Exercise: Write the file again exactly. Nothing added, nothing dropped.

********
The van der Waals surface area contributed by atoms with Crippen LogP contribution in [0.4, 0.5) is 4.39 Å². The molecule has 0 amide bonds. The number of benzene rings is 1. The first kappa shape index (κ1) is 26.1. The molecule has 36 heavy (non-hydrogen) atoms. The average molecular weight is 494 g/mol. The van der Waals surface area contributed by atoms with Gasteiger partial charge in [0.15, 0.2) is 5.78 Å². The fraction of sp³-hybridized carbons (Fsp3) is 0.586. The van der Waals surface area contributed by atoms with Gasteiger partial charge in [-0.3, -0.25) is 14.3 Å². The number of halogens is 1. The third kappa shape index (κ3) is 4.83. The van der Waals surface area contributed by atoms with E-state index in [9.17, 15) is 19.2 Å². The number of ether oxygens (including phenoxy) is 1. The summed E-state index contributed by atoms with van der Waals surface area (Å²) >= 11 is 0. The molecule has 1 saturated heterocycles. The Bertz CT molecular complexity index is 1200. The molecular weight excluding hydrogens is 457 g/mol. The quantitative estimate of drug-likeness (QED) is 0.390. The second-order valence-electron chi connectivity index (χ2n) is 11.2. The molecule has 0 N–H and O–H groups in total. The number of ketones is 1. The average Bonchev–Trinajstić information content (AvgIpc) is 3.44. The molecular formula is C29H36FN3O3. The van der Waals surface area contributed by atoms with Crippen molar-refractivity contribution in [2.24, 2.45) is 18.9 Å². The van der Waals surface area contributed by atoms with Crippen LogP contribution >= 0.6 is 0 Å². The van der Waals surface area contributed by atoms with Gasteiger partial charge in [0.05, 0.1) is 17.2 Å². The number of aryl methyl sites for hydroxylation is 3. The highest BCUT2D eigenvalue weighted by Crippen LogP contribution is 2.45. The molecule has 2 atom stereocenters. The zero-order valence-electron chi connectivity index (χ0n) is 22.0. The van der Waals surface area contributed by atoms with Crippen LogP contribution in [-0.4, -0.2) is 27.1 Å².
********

The van der Waals surface area contributed by atoms with Crippen LogP contribution in [0.4, 0.5) is 4.39 Å². The molecule has 0 amide bonds. The number of benzene rings is 1. The first kappa shape index (κ1) is 26.1. The molecule has 36 heavy (non-hydrogen) atoms. The average molecular weight is 494 g/mol. The van der Waals surface area contributed by atoms with Gasteiger partial charge in [0.15, 0.2) is 5.78 Å². The fraction of sp³-hybridized carbons (Fsp3) is 0.586. The van der Waals surface area contributed by atoms with Gasteiger partial charge in [-0.3, -0.25) is 14.3 Å². The number of halogens is 1. The third kappa shape index (κ3) is 4.83. The van der Waals surface area contributed by atoms with E-state index in [9.17, 15) is 19.2 Å². The number of ether oxygens (including phenoxy) is 1. The summed E-state index contributed by atoms with van der Waals surface area (Å²) >= 11 is 0. The molecule has 1 saturated heterocycles. The Bertz CT molecular complexity index is 1200. The molecular weight excluding hydrogens is 457 g/mol. The quantitative estimate of drug-likeness (QED) is 0.390. The second-order valence-electron chi connectivity index (χ2n) is 11.2. The molecule has 0 N–H and O–H groups in total. The number of ketones is 1. The average Bonchev–Trinajstić information content (AvgIpc) is 3.44. The molecular formula is C29H36FN3O3. The van der Waals surface area contributed by atoms with Crippen molar-refractivity contribution in [2.24, 2.45) is 18.9 Å². The van der Waals surface area contributed by atoms with Crippen LogP contribution >= 0.6 is 0 Å². The van der Waals surface area contributed by atoms with Gasteiger partial charge in [0.05, 0.1) is 17.2 Å². The number of aryl methyl sites for hydroxylation is 3. The highest BCUT2D eigenvalue weighted by Crippen LogP contribution is 2.45. The molecule has 2 atom stereocenters. The zero-order valence-electron chi connectivity index (χ0n) is 22.0. The van der Waals surface area contributed by atoms with Crippen LogP contribution in [-0.4, -0.2) is 27.1 Å².